WASHINGTON — The Interior Department is launching the regulatory process that will guide eventual lease sales to oil companies that want to drill in the coastal plain of the Arctic National Wildlife Refuge.
The process will begin with an environmental review, outlined in a notice scheduled to be published Friday in the Federal Register. Congress approved potential drilling in a portion of the refuge as part of 2017 tax law, and ordered the department to hold at least two lease sales there by the end of 2024.
The notice launches 60 days of public comment before the environmental review, including five public meetings hosted by the Bureau of Land Management, in Anchorage, Arctic Village, Fairbanks, Kaktovik and Utqiaġvik. More public meetings can be held "if there is strong community interest," the notice said.
The environmental review will help set the terms of the lease sales, including scope, stipulations and conservation requirements, the notice said. Drilling footprints, by law, will be limited to 2,000 surface acres in the 1.6-million-acre coastal plain. Individual lease sales will cover a minimum of 400,000 acres, according to the notice. The entire refuge covers 19.3 million acres.
The environmental review won't only inform the lease sales but also activities afterward, the Federal Register notice said. That includes "seismic and drilling exploration, development, and transportation of oil and gas in and from the Coastal Plain." But those activities will still require additional BLM approval and federal environmental review, "including proposed seismic and exploration plans or development proposals," the notice said.
Proponents of drilling in ANWR hope to see a lease sale as early as 2019. But it will likely be a decade before there is any actual drilling, according to Alaska's congressional delegation, Republican Sens. Lisa Murkowski and Dan Sullivan and Rep. Don Young.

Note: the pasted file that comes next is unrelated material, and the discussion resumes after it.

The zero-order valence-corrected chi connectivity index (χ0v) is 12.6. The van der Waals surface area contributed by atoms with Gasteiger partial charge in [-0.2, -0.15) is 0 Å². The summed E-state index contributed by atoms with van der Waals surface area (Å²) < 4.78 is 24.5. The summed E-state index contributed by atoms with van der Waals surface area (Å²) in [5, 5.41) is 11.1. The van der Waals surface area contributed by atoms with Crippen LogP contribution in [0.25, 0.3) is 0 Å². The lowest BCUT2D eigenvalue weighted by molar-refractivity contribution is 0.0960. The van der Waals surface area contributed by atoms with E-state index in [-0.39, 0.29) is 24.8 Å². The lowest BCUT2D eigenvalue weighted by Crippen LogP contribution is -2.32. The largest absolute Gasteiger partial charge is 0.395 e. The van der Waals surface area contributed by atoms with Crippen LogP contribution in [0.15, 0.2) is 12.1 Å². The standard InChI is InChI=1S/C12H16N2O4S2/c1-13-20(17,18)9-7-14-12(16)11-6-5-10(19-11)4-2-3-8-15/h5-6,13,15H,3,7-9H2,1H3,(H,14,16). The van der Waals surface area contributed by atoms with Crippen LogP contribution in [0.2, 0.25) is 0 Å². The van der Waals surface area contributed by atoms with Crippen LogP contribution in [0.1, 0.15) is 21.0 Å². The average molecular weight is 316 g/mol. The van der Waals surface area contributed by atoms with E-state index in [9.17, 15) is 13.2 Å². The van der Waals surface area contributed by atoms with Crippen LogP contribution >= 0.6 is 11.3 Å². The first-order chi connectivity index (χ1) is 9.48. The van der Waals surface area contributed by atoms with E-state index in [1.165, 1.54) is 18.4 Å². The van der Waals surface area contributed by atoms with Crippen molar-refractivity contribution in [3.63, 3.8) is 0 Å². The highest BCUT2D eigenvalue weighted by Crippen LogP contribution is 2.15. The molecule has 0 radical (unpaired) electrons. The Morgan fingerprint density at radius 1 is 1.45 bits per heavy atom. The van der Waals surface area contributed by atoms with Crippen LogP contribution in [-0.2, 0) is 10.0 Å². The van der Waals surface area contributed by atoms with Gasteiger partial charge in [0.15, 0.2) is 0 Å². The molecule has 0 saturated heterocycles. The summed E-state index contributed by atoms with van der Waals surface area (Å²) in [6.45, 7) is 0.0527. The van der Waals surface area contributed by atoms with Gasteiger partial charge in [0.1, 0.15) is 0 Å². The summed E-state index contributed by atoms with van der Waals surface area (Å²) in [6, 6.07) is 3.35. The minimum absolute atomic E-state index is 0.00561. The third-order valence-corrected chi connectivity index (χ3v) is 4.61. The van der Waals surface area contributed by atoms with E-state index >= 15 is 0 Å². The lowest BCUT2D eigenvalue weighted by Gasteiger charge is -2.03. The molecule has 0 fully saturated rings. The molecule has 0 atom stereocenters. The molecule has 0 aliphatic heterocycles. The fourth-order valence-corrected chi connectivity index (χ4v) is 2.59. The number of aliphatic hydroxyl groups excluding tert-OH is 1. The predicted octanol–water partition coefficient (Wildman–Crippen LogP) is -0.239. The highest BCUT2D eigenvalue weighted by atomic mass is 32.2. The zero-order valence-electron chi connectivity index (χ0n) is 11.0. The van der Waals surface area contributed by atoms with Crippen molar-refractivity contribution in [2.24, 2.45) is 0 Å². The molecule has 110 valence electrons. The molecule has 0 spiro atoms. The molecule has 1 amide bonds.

Alaska politicians have spent decades working to open the ANWR coastal plain to drilling. They hope ANWR — projected to hold roughly 10 billion barrels of oil — will boost Alaska's flagging oil-based economy. The so-called "10-02" area on the refuge's coastal plain, named for a provision of the 1980 Alaska National Interest Lands Conservation Act, is also physically close to the existing Trans Alaska Pipeline System, which has been operating far from capacity for years.
The lawmakers have said that more seismic research may be needed to determine how much oil is in the area, and where it is.
The notice "signals the first step in a very long process," said Kara Moriarty, president of the Alaska Oil and Gas Association. Moriarty cited widespread support among Alaskans for "leasing and responsible development in the coastal plain."
Moriarty noted that the public meetings will take place in Alaska rather than in Washington, D.C. "This administration recognizes that they need to hear from Alaskans. … I'm encouraged by that," she said.
Top Interior Department officials visited Kaktovik and Utgiagvik in March to promote plans to launch the regulatory process. The visitors included Joe Balash, Interior assistant secretary for land and minerals management, an Alaskan who previously worked for Sen. Dan Sullivan.
Whether and when drilling could happen in the refuge remains unclear, Moriarty said, noting that oil companies tend to remain mum about their plans because of the competitive process of leasing the land.